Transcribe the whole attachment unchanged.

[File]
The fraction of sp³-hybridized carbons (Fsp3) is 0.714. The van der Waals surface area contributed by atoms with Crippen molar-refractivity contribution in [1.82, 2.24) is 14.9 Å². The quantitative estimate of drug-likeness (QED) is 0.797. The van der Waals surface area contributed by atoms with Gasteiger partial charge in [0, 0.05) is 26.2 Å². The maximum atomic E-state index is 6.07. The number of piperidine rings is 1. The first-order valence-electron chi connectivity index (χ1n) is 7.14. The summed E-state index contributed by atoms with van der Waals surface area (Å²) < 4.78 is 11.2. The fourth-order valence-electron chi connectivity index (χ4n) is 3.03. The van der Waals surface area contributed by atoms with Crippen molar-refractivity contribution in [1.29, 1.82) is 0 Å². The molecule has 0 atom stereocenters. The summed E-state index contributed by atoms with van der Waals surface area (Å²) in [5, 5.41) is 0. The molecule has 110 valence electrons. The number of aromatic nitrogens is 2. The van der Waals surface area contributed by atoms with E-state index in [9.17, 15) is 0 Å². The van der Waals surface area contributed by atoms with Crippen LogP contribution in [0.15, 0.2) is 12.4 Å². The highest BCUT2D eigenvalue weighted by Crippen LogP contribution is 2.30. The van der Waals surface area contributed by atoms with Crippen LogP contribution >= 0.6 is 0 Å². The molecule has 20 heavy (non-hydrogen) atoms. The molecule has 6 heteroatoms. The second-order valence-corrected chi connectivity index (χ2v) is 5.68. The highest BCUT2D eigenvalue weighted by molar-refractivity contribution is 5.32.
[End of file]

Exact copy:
The fraction of sp³-hybridized carbons (Fsp3) is 0.714. The van der Waals surface area contributed by atoms with Crippen molar-refractivity contribution in [1.82, 2.24) is 14.9 Å². The quantitative estimate of drug-likeness (QED) is 0.797. The van der Waals surface area contributed by atoms with Gasteiger partial charge in [0, 0.05) is 26.2 Å². The maximum atomic E-state index is 6.07. The number of piperidine rings is 1. The first-order valence-electron chi connectivity index (χ1n) is 7.14. The summed E-state index contributed by atoms with van der Waals surface area (Å²) < 4.78 is 11.2. The fourth-order valence-electron chi connectivity index (χ4n) is 3.03. The van der Waals surface area contributed by atoms with Crippen molar-refractivity contribution in [1.29, 1.82) is 0 Å². The molecule has 0 atom stereocenters. The summed E-state index contributed by atoms with van der Waals surface area (Å²) in [5, 5.41) is 0. The molecule has 110 valence electrons. The number of aromatic nitrogens is 2. The van der Waals surface area contributed by atoms with E-state index in [9.17, 15) is 0 Å². The van der Waals surface area contributed by atoms with Crippen LogP contribution in [0.15, 0.2) is 12.4 Å². The highest BCUT2D eigenvalue weighted by Crippen LogP contribution is 2.30. The van der Waals surface area contributed by atoms with Crippen LogP contribution >= 0.6 is 0 Å². The molecule has 20 heavy (non-hydrogen) atoms. The molecule has 6 heteroatoms. The second-order valence-corrected chi connectivity index (χ2v) is 5.68. The highest BCUT2D eigenvalue weighted by molar-refractivity contribution is 5.32.